Arlis Reynolds grew up in the Freedom Homes, a tidy tract nestled in Costa Mesa’s Westside.
She attended local schools — Pomona Elementary, Victoria Elementary, TeWinkle Middle and Estancia High — and spent her free time playing with friends in nearby Canyon Park or exploring the neighborhood, which she still believes is “one of the best-kept secrets in Costa Mesa.”
A lot has happened since those days. Reynolds grew up, jetted to the other side of the country for school and to start her career, then returned to the city.
Now she’s settled in the same neighborhood — in fact, she lives next door to her childhood home.
“We joke about having a family compound here now,” she said.
After all the time she’s spent learning and growing in her community, Reynolds now is in a position to play an active role in determining its future. On Tuesday, she officially became the Costa Mesa City Council representative of District 5, which covers the downtown area and roughly half the Westside.
“This has been my home for life,” said Reynolds, 34. “Even though I lived on the East Coast for school, Costa Mesa and District 5 have always been home for me, so it’s neat to now be in a position to both help solve problems and design the future of the city.”
After graduating from Estancia in 2002, Reynolds went to the Massachusetts Institute of Technology, where she earned a bachelor of science degree in mechanical engineering.
Though she was hitting the books on the other side of the country, Reynolds for a time lived what her friends jokingly called a “bi-coastal lifestyle” as she made regular trips to Costa Mesa.
She began her professional career at an electric and gas utility company and later moved to a consulting firm, the Cadmus Group, which specializes in clean energy and energy-efficiency programs.
Reynolds moved back to Costa Mesa in early 2015 and found it largely familiar to when she was growing up. But that’s not to say there aren’t differences or that all the changes have come with wide community support.
The Westside, she said, has been singled out for “targeted growth” in recent years “by people who don’t live on the Westside … and I’m guessing don’t spend a lot of time on the Westside.”
The 2016 passage of Measures AA and Y — which, respectively, require voter approval of some potential projects in Fairview Park and proposed developments that meet certain criteria — “was really indicative of the broader community’s feeling about the direction of development in Costa Mesa,” Reynolds said.
A proposed development inspired Reynolds’ initial foray into local politics. Shortly after moving back to Costa Mesa, she joined the fight against the Banning Ranch project, which called for building 895 homes, a 75-room hotel, a 20-bed hostel and 45,100 square feet of retail space on land in Newport Beach that abuts the Westside.
The proposal was fiercely controversial, with critics contending it would destroy environmentally sensitive habitat and coastal land that should be preserved as open space and would further clog nearby streets in Costa Mesa with traffic.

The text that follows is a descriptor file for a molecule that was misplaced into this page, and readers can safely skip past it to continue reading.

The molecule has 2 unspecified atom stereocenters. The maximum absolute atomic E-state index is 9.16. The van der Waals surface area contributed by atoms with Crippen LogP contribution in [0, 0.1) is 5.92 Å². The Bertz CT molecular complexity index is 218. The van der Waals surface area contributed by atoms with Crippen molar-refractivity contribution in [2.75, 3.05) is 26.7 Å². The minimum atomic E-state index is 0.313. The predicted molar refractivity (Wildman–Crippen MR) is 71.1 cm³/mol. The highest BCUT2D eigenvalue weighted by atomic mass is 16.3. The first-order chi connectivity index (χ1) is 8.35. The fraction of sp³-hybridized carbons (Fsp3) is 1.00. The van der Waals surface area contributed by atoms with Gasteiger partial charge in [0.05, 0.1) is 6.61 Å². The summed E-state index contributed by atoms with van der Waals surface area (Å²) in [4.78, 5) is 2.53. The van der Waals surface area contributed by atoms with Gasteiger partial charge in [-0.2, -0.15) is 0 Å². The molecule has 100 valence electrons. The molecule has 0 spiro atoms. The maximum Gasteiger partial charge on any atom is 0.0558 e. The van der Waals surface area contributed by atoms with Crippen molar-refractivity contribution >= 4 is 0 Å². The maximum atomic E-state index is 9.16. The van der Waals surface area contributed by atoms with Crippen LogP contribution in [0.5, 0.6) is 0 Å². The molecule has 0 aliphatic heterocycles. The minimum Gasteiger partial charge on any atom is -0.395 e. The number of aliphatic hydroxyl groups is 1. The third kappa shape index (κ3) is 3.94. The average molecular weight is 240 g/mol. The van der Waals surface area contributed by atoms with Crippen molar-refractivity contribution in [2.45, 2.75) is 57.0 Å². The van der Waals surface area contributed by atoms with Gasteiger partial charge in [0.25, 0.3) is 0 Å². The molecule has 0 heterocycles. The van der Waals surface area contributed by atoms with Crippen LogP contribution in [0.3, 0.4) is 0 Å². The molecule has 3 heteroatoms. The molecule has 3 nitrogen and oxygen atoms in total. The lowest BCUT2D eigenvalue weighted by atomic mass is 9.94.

The lengthy and ultimately successful campaign against that project taught Reynolds an important lesson: If you care about something, be prepared to roll up your sleeves — especially “when you recognize the value of saving something and can picture the negative impacts of a change.”
Having council members elected by voters in designated areas rather than citywide, she said, “was a specific call for someone on the Westside” to step up.
Reynolds said the prospective voters she met connected with the fact that she had grown up in the neighborhood. It also helped, she said, that she could communicate with native Spanish speakers throughout the district.
During the campaign, Reynolds — who has served on the Costa Mesa Parks and Recreation Commission since 2017, most recently as vice chairwoman — said she came across many who felt detached from City Hall “and didn’t believe that their issues would ever be paid attention to.”
“I do feel sort of a personal responsibility to prove them wrong because I did ask for their votes,” she said. “So I want to try to find ways to ... keep our City Council connected with the community and responsive to the community, because that is our job at the end of the day.”
A major component of that, she said, will be working with residents to chart the city’s path, not dictating to them what the future will look like.
Some of the things she feels need to be addressed in her district are everyday issues. For example, she said, some areas aren’t well-lighted at night, some intersections don’t seem safe to walk across, and speeding is common on some streets.
On top of that, she said, the council will have to tackle bigger-picture issues such as local homelessness, reducing crime and implementing forward-thinking development practices, all while being fiscally conscious.
It’s a weighty list, but she’s looking forward to the challenge.